Powered by i.TV
October 13, 2015

Nightmares & Dreamscapes: Battleground -- An early look

by Keith McDuffee, posted Jul 6th 2006 12:46PM
I'm a fan of Stephen King's writing, though more specifically, I enjoy his short stories. I've read a few of King's larger works, but sometimes I just need a quick beginning-to-end read in one night, and books like 'Skeleton Crew,' 'Night Shift' and 'Nightmares & Dreamscapes' fit the bill nicely.

TNT has a new series debuting next week that pays homage to several of King's short works, titled Nightmares & Dreamscapes: From the Stories of Stephen King. Though the title matches that of one of King's compilations of short stories, there are episodes covering stories from other books of King's as well.

Case in point, the premiere episode, 'Battleground,' comes from King's 1978 book, 'Night Shift.' Does the episode do the 10-page story justice? Read on for my thoughts.

'Battleground' stars William Hurt as John Renshaw, a professional hit man who's exceedingly good at what he does. Rehshaw returns to his apartment after completing a hit on the owner of a big toy store company, where he soon receives an unexpected package from said toy company. Upon opening the package, he finds he's fighting for his life against foes he'd never faced before.

The episode follows the printed story quite well, though of course when you have an hour-long show, you've got to stretch the original 10-pages somehow. For example, in the book, the hit on the toy store owner isn't mentioned in detail. In fact, Renshaw kills the toy maker's mother in the book. The mayhem within Renshaw's apartment is extended somewhat, though done in a way that doesn't shame the story.

The one key difference between the two tellings of the story is the ending which, in the print version, has a very TV-show or Movie-like feel to it already. While I wasn't disappointed in the changed ending, I did wonder why it was done.

One thing I noticed once the episode was over was that there were no speaking parts at all, including Hurt's Renshaw (with the exception of some loud screams and yells). Even a television broadcast shown is silent in an airport, with Renshaw reading the subtitles. Cleverly done.

I'll admit I was a bit afraid that this episode would just not do the story justice, especially with the visual effects, but I was pleasantly surprised. It's fun and the effects are very well done. Even though you can easily find plot details for this story online, I'd rather not spoil what happens here. I think at least this episode is well worth watching, Stephen King fan or not. If you're into The Twilight Zone or Amazing Stories, Nightmares & Dreamscapes is for you.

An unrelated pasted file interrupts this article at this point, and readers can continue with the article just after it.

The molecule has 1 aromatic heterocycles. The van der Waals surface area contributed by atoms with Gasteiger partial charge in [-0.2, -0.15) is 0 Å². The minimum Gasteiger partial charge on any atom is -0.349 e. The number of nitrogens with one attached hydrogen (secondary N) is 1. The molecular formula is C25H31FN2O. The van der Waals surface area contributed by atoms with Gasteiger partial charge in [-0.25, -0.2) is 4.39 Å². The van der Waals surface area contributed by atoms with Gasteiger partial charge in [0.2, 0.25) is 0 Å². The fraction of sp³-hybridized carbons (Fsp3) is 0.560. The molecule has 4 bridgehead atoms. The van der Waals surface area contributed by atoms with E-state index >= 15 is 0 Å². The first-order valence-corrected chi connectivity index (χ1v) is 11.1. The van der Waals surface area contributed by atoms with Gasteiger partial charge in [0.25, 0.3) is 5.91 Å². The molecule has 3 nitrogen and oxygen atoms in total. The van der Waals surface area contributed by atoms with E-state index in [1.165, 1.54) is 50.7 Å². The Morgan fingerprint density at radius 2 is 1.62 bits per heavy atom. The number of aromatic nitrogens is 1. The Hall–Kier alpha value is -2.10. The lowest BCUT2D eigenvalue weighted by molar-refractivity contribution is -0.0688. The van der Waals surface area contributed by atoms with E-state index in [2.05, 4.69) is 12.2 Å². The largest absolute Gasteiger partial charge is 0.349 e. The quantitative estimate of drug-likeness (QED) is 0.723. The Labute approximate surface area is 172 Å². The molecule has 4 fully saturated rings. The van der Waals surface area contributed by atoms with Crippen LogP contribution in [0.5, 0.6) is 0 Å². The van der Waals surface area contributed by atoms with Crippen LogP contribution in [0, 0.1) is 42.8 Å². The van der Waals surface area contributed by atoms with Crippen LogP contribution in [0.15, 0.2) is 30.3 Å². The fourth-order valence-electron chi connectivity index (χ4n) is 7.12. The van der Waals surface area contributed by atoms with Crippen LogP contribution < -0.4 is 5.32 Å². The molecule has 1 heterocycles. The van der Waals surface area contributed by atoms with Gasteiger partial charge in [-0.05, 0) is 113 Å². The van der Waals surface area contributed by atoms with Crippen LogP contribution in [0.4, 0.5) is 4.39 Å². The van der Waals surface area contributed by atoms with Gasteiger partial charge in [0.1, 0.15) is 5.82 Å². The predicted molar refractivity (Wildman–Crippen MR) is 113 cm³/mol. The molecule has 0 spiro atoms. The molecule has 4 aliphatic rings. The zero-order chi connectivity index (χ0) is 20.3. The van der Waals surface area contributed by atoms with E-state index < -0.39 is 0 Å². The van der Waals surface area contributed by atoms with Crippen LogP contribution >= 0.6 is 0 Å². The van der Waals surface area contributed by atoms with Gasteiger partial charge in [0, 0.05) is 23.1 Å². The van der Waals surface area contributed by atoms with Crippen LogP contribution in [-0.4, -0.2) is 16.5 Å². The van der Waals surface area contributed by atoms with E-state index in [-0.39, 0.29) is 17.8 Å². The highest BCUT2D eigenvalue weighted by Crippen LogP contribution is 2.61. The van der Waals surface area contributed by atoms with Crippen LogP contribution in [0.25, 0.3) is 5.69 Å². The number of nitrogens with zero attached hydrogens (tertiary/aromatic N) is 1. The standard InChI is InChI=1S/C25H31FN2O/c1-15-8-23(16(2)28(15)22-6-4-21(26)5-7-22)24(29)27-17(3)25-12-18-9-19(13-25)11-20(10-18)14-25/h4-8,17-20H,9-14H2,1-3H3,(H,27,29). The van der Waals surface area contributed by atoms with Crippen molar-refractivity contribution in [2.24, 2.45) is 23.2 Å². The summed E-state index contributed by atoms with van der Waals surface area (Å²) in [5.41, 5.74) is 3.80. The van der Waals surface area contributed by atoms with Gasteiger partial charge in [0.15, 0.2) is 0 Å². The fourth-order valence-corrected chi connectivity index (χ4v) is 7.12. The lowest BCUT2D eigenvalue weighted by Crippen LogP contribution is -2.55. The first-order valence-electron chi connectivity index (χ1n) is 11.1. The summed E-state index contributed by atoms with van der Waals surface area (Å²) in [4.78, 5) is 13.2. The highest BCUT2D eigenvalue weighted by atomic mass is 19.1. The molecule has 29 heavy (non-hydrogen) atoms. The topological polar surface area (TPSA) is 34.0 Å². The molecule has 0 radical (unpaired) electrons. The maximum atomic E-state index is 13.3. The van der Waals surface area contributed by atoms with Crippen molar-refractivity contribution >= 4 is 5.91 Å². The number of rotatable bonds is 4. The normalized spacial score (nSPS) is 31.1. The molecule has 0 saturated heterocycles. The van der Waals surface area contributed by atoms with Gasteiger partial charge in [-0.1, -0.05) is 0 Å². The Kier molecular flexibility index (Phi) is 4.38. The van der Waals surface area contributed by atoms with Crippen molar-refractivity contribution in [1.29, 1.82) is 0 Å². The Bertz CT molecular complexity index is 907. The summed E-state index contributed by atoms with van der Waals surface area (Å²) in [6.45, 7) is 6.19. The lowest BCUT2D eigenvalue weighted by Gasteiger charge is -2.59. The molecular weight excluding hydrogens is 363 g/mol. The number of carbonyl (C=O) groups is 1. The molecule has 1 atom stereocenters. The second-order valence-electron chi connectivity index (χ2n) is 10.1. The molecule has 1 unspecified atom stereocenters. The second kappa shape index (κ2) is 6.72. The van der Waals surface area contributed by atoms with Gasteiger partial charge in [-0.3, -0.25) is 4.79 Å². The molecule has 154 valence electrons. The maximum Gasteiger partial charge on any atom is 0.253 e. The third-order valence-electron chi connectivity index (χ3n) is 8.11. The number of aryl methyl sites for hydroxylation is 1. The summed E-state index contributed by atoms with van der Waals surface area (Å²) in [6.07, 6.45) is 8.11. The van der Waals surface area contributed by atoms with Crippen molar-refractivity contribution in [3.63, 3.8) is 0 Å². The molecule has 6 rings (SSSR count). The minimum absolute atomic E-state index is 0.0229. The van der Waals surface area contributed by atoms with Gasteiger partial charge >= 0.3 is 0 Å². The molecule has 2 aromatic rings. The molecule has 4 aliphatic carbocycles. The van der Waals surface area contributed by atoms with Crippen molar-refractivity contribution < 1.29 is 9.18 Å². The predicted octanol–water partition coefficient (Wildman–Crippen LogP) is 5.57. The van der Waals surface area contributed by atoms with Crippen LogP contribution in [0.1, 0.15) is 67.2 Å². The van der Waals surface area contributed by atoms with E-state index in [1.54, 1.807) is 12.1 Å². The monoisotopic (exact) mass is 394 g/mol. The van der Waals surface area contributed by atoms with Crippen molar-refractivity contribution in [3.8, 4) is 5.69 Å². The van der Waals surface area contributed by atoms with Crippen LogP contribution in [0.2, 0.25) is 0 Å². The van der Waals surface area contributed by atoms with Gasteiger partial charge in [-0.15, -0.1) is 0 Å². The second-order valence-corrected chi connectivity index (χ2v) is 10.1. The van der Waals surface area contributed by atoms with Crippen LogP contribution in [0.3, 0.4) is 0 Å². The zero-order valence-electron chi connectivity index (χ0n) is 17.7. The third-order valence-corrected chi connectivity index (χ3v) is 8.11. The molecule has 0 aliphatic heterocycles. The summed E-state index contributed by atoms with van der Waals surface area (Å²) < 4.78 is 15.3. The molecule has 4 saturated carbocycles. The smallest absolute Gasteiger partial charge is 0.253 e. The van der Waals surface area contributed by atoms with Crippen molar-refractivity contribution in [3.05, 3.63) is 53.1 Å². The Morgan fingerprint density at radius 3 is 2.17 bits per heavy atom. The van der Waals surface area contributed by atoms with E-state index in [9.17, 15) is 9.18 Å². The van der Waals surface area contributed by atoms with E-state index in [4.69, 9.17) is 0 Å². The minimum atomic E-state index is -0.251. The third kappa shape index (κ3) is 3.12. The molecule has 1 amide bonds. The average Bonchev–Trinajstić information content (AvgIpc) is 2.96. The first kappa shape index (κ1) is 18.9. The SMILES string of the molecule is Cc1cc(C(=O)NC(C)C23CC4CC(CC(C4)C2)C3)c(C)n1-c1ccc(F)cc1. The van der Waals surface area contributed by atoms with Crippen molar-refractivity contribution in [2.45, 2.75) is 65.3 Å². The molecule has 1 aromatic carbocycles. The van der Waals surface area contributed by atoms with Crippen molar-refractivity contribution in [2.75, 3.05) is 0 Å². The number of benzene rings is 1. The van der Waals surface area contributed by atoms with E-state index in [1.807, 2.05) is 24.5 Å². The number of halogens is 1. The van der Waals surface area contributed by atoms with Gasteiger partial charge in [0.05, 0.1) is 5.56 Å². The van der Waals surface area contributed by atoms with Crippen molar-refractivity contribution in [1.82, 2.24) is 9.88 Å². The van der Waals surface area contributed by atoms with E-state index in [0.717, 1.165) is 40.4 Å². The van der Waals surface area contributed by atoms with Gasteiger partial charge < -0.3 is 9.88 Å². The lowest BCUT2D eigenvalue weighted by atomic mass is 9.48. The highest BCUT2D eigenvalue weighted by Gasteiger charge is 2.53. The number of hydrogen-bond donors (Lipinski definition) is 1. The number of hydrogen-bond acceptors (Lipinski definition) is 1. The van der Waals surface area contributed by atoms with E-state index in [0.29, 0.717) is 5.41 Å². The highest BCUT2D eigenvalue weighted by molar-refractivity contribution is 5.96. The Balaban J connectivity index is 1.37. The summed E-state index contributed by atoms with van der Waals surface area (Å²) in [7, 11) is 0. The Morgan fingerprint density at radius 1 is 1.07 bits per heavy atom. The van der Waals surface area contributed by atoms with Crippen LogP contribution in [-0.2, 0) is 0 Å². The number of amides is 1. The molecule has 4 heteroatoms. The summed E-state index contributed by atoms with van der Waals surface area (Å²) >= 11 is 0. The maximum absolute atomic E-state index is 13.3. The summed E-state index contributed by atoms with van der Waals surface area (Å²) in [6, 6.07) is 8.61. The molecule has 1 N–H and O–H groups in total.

'Battleground' airs next Wedneday, July 12 at 9 PM ET/PT on TNT.

Add a Comment

*0 / 3000 Character Maximum


Filter by:
James Kew

I too did not notice the absence of dialogue -- even though I had read about it here before watching. Nicely done.

It did seem stretched a little long, though; it's a very tight story with a sudden and surprising ending, whereas this one seemed to meander a bit.

(And yes, Crouch End was _awful_.)

July 13 2006 at 4:59 PM Report abuse rate up rate down Reply

It took me awhile to notice the lack of dialogue, even though I had read this before watching it. Even after I did notice, I soon forgot and was more interested in the story itself having not read this one. I loved the "thermonulear weapon" badge on the box at the end, for some reason it made me chuckle. I was glad I tuned in for this ep, and glad I found something else to do while the next one, "Crouch End" was on.

July 13 2006 at 12:44 PM Report abuse rate up rate down Reply

not a huge fan of king's books, but have typically enjoyed the made for tv movies based on them: however, i couldn't stick with battleground beyond the first 20mins. no dialogue whatsoever, and it seemed overly ponderous. won't be tuning in to the rest of this summer series unless i have absolutely nothing else to do.

July 13 2006 at 12:16 PM Report abuse rate up rate down Reply

Seems like maybe TNT's trying to pick up on Showtime's relative success with the Masters Of Horror anthology series, but with a different angle. Instead of the hook being all these notable horror directors doing different stories, have the hook be that it's an anthology series of King stories. Hopefully it'll work for them, as the potential is certainly there to be a winner if they don't get lazy about it...

July 07 2006 at 2:24 PM Report abuse rate up rate down Reply

I can truthfully say that Steven King is responsible for the most physical reactions from me while reading his books. It's happened 3 times now -- IT, when somebody walked by carrying balloons out of the corner of my eye; The Stand, when somebody coughed; and Nightmares and Dreamscapes, the one about the reporter that goes on the trail of a wacko that turns out to be a real vampire (The Night Flyer, maybe?) That one gave me honest to god nightmares. Great stuff.

July 06 2006 at 1:09 PM Report abuse rate up rate down Reply

Follow Us

From Our Partners